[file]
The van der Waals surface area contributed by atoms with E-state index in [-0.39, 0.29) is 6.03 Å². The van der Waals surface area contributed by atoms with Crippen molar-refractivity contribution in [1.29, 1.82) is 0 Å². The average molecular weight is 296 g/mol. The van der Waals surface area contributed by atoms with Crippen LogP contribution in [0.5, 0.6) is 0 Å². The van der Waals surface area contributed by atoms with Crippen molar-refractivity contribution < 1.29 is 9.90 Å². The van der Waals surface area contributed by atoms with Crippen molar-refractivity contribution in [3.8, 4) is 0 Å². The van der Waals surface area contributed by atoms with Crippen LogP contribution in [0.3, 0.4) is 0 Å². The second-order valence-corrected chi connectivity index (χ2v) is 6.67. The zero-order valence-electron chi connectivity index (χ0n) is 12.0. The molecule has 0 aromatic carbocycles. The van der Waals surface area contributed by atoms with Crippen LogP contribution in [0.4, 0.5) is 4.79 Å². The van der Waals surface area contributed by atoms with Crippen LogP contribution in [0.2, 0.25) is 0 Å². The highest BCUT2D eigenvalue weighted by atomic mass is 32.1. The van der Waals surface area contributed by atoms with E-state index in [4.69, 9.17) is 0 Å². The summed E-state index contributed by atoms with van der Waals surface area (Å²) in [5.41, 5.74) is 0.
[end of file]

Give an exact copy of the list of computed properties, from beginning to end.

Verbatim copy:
The van der Waals surface area contributed by atoms with E-state index in [-0.39, 0.29) is 6.03 Å². The van der Waals surface area contributed by atoms with Crippen molar-refractivity contribution in [1.29, 1.82) is 0 Å². The average molecular weight is 296 g/mol. The van der Waals surface area contributed by atoms with Crippen LogP contribution in [0.5, 0.6) is 0 Å². The van der Waals surface area contributed by atoms with Crippen molar-refractivity contribution < 1.29 is 9.90 Å². The van der Waals surface area contributed by atoms with Crippen molar-refractivity contribution in [3.8, 4) is 0 Å². The van der Waals surface area contributed by atoms with Crippen LogP contribution in [0.3, 0.4) is 0 Å². The second-order valence-corrected chi connectivity index (χ2v) is 6.67. The zero-order valence-electron chi connectivity index (χ0n) is 12.0. The molecule has 0 aromatic carbocycles. The van der Waals surface area contributed by atoms with Crippen LogP contribution in [0.4, 0.5) is 4.79 Å². The van der Waals surface area contributed by atoms with Crippen LogP contribution in [0.2, 0.25) is 0 Å². The highest BCUT2D eigenvalue weighted by atomic mass is 32.1. The van der Waals surface area contributed by atoms with E-state index in [4.69, 9.17) is 0 Å². The summed E-state index contributed by atoms with van der Waals surface area (Å²) in [5.41, 5.74) is 0.